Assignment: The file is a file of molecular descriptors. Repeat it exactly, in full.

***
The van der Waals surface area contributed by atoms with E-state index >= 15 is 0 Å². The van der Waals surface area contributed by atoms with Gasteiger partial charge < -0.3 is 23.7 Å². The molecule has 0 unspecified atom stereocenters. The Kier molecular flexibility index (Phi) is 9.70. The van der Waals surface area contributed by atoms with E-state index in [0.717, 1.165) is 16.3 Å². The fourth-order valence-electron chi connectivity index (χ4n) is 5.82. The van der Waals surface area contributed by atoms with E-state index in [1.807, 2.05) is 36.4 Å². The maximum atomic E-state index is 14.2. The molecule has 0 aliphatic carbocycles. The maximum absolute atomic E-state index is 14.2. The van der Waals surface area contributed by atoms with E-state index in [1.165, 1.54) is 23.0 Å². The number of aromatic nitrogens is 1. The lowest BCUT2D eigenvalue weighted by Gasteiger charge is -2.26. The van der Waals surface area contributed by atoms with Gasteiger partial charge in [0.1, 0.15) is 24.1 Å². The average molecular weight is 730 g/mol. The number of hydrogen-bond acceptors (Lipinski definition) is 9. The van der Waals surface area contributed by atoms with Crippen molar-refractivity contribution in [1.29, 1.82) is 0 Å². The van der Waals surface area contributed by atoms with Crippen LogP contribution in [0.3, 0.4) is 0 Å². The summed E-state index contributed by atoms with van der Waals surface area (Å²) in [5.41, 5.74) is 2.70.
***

The van der Waals surface area contributed by atoms with E-state index >= 15 is 0 Å². The van der Waals surface area contributed by atoms with Gasteiger partial charge < -0.3 is 23.7 Å². The molecule has 0 unspecified atom stereocenters. The Kier molecular flexibility index (Phi) is 9.70. The van der Waals surface area contributed by atoms with E-state index in [0.717, 1.165) is 16.3 Å². The fourth-order valence-electron chi connectivity index (χ4n) is 5.82. The van der Waals surface area contributed by atoms with E-state index in [1.807, 2.05) is 36.4 Å². The maximum atomic E-state index is 14.2. The molecule has 0 aliphatic carbocycles. The maximum absolute atomic E-state index is 14.2. The van der Waals surface area contributed by atoms with E-state index in [1.165, 1.54) is 23.0 Å². The number of aromatic nitrogens is 1. The lowest BCUT2D eigenvalue weighted by Gasteiger charge is -2.26. The van der Waals surface area contributed by atoms with Gasteiger partial charge in [0.1, 0.15) is 24.1 Å². The average molecular weight is 730 g/mol. The number of hydrogen-bond acceptors (Lipinski definition) is 9. The van der Waals surface area contributed by atoms with Crippen molar-refractivity contribution in [1.29, 1.82) is 0 Å². The van der Waals surface area contributed by atoms with Crippen LogP contribution in [0.3, 0.4) is 0 Å². The summed E-state index contributed by atoms with van der Waals surface area (Å²) in [5.41, 5.74) is 2.70.